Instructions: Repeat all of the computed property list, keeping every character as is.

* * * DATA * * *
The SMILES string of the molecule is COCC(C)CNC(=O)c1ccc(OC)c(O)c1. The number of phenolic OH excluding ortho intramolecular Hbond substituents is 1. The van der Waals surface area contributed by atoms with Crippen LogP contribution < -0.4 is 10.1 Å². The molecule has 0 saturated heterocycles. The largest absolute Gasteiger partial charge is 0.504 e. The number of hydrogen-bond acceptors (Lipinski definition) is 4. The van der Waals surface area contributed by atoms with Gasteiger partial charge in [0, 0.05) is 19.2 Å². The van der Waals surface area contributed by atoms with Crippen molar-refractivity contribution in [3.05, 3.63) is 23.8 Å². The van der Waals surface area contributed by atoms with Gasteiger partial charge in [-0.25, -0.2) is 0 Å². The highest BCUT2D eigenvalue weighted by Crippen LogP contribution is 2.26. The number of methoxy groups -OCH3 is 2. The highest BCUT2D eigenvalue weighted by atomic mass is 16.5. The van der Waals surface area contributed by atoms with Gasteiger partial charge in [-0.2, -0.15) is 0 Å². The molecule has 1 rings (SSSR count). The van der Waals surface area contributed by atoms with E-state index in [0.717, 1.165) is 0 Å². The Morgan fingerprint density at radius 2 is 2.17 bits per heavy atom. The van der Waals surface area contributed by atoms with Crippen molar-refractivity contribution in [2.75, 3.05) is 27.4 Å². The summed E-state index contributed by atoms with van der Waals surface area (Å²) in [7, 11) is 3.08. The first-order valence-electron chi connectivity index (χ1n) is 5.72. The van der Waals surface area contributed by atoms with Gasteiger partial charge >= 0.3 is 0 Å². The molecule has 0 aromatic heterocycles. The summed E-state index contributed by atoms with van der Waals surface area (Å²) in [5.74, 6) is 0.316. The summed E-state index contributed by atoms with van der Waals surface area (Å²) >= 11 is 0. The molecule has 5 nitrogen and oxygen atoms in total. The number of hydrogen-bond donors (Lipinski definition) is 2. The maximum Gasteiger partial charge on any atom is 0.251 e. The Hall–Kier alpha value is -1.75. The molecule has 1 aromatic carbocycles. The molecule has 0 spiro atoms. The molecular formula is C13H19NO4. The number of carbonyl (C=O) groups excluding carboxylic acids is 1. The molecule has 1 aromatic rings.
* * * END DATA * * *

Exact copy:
The SMILES string of the molecule is COCC(C)CNC(=O)c1ccc(OC)c(O)c1. The number of phenolic OH excluding ortho intramolecular Hbond substituents is 1. The van der Waals surface area contributed by atoms with Crippen LogP contribution < -0.4 is 10.1 Å². The molecule has 0 saturated heterocycles. The largest absolute Gasteiger partial charge is 0.504 e. The number of hydrogen-bond acceptors (Lipinski definition) is 4. The van der Waals surface area contributed by atoms with Gasteiger partial charge in [0, 0.05) is 19.2 Å². The van der Waals surface area contributed by atoms with Crippen molar-refractivity contribution in [3.05, 3.63) is 23.8 Å². The van der Waals surface area contributed by atoms with Gasteiger partial charge in [-0.25, -0.2) is 0 Å². The highest BCUT2D eigenvalue weighted by Crippen LogP contribution is 2.26. The number of methoxy groups -OCH3 is 2. The highest BCUT2D eigenvalue weighted by atomic mass is 16.5. The van der Waals surface area contributed by atoms with Gasteiger partial charge in [-0.2, -0.15) is 0 Å². The molecule has 1 rings (SSSR count). The van der Waals surface area contributed by atoms with E-state index in [0.717, 1.165) is 0 Å². The Morgan fingerprint density at radius 2 is 2.17 bits per heavy atom. The van der Waals surface area contributed by atoms with Crippen molar-refractivity contribution in [2.75, 3.05) is 27.4 Å². The summed E-state index contributed by atoms with van der Waals surface area (Å²) in [7, 11) is 3.08. The first-order valence-electron chi connectivity index (χ1n) is 5.72. The van der Waals surface area contributed by atoms with Gasteiger partial charge >= 0.3 is 0 Å². The molecule has 0 aromatic heterocycles. The summed E-state index contributed by atoms with van der Waals surface area (Å²) in [5.74, 6) is 0.316. The summed E-state index contributed by atoms with van der Waals surface area (Å²) >= 11 is 0. The molecule has 5 nitrogen and oxygen atoms in total. The number of hydrogen-bond donors (Lipinski definition) is 2. The maximum Gasteiger partial charge on any atom is 0.251 e. The Hall–Kier alpha value is -1.75. The molecule has 1 aromatic carbocycles. The molecule has 0 spiro atoms. The molecular formula is C13H19NO4. The number of carbonyl (C=O) groups excluding carboxylic acids is 1. The molecule has 1 aromatic rings.